Senate Majority Leader Mitch McConnell said on Wednesday that he won't dismiss the charges against Donald Trump before he's even gone to trial in the Senate, The Hill reports. It marks the second time that the Kentucky Senator has dismissed out of hand the idea that he'll end Trump's impeachment trial in the Senate before it even begins.
If the House of Representatives approves articles of impeachment against President Trump, which at this point is far from certain but is certainly not outside the realm of possibility, he would then be put on trial in the Senate. There, a two-thirds majority vote (67 votes) would be required to remove him from office.
As Senate Majority Leader, McConnell holds considerable power in how that trial will play out. And indeed, he has at least two tools in his belt that he could use, at least in theory, to prevent the trial from ever happening in the first place.
One option would be to simply not schedule any hearings related to the trial. That's highly unlikely; back in March, McConnell told NPR News that if Trump is impeached, there would be a Senate trial, no two ways about it.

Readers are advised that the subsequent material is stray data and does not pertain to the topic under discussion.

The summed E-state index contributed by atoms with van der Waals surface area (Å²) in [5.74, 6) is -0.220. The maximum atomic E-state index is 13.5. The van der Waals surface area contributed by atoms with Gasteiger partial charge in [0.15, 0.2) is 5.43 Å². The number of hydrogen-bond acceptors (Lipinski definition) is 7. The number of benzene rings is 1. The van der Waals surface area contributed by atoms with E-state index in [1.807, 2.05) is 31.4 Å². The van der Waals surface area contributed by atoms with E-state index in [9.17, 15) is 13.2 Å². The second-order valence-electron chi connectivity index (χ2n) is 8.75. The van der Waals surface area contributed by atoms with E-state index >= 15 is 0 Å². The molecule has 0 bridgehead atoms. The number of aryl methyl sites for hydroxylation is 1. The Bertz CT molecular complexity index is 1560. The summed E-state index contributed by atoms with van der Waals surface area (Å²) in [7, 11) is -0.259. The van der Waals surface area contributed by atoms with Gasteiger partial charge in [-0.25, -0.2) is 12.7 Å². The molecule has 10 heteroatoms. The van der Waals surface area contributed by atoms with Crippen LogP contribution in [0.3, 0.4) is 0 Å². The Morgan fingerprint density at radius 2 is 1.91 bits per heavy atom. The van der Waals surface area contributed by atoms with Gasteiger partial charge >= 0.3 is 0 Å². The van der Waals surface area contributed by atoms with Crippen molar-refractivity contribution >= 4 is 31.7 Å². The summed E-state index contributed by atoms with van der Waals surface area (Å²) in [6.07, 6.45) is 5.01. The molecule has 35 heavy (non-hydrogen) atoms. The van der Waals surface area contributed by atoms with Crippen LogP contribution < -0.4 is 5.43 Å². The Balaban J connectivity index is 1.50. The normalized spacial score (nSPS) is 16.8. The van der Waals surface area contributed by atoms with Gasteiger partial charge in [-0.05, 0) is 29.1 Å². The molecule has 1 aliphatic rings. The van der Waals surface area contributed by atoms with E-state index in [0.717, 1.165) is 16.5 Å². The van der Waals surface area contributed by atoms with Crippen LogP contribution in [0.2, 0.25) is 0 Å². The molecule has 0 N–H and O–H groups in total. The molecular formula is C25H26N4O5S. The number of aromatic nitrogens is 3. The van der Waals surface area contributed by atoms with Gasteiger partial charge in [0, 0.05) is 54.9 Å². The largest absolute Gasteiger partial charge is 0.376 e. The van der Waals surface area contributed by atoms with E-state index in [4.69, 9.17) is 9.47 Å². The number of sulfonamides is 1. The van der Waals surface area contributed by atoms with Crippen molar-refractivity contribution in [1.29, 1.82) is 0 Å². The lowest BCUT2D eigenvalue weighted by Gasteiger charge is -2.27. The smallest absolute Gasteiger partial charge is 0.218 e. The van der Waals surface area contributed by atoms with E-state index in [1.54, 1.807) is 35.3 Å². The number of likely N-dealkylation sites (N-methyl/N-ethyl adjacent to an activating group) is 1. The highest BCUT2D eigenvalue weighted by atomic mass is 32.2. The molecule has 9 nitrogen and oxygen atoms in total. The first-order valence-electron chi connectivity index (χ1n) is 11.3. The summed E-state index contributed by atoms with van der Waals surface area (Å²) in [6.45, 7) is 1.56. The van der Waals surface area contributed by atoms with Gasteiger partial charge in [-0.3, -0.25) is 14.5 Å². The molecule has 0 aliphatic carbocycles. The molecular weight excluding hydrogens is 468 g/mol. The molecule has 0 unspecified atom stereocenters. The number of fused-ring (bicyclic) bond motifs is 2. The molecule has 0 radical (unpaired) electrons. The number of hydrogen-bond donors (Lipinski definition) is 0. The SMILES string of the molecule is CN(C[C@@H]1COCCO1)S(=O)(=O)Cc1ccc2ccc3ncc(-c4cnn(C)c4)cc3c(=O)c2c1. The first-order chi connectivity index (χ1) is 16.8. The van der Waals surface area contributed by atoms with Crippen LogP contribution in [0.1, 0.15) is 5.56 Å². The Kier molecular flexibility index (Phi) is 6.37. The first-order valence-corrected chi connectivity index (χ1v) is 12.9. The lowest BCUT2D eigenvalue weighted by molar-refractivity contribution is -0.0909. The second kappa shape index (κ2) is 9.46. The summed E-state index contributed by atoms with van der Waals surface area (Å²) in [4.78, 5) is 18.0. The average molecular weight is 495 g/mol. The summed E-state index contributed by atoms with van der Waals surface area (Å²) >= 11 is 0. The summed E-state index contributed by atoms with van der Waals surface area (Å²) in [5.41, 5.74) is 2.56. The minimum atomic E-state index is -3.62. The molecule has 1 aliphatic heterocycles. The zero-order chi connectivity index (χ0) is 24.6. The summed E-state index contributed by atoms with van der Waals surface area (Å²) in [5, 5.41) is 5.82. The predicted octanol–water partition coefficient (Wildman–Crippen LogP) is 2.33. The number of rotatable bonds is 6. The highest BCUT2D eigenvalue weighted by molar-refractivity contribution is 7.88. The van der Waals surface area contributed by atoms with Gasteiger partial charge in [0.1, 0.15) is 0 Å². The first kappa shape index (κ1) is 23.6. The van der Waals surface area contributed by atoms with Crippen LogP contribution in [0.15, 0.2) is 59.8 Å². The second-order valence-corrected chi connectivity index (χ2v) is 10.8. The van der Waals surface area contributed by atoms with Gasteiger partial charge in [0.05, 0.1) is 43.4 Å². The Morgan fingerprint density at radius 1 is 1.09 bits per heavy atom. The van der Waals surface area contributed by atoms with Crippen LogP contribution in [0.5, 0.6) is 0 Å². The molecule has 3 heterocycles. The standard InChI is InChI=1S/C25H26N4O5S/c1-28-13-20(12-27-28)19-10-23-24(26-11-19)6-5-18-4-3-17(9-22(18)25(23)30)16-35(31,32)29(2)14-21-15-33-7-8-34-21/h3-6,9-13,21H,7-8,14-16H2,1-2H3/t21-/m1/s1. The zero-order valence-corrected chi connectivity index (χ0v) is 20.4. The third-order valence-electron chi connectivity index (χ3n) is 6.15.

"If it [impeachment] were to happen, the Senate has no choice. If the House were to act, the Senate immediately goes into a trial," he said at the time.
Another option would be for him to schedule a vote to dismiss the charges against Trump before the first witness is heard. That option is also off the table, as he told reporters today.
"I don't think there's any question that we have to take up the matter. The rules of impeachment are very clear, we'll have to have a trial. My own view is that we should give people the opportunity to put the case on," he said.
At least one Senate Republican, McConnell's Kentucky colleague Rand Paul, has suggested that the best course of action would be to "quickly" dismiss any articles of impeachment. However, Texas' John Cornyn, also a Republican, said that it would require 51 votes to dismiss the articles of impeachment before Trump goes to trial, and there aren't 51 votes in the Senate to do that.
As reported at the time by The Inquisitr, in late September Republican leaders in the Senate issued a memo stating that Donald Trump's Senate trial must happen, as dictated by the Constitution. The Senate can't simply refuse to schedule the trial, or attempt even cruder methods, such as locking the doors, the memo says.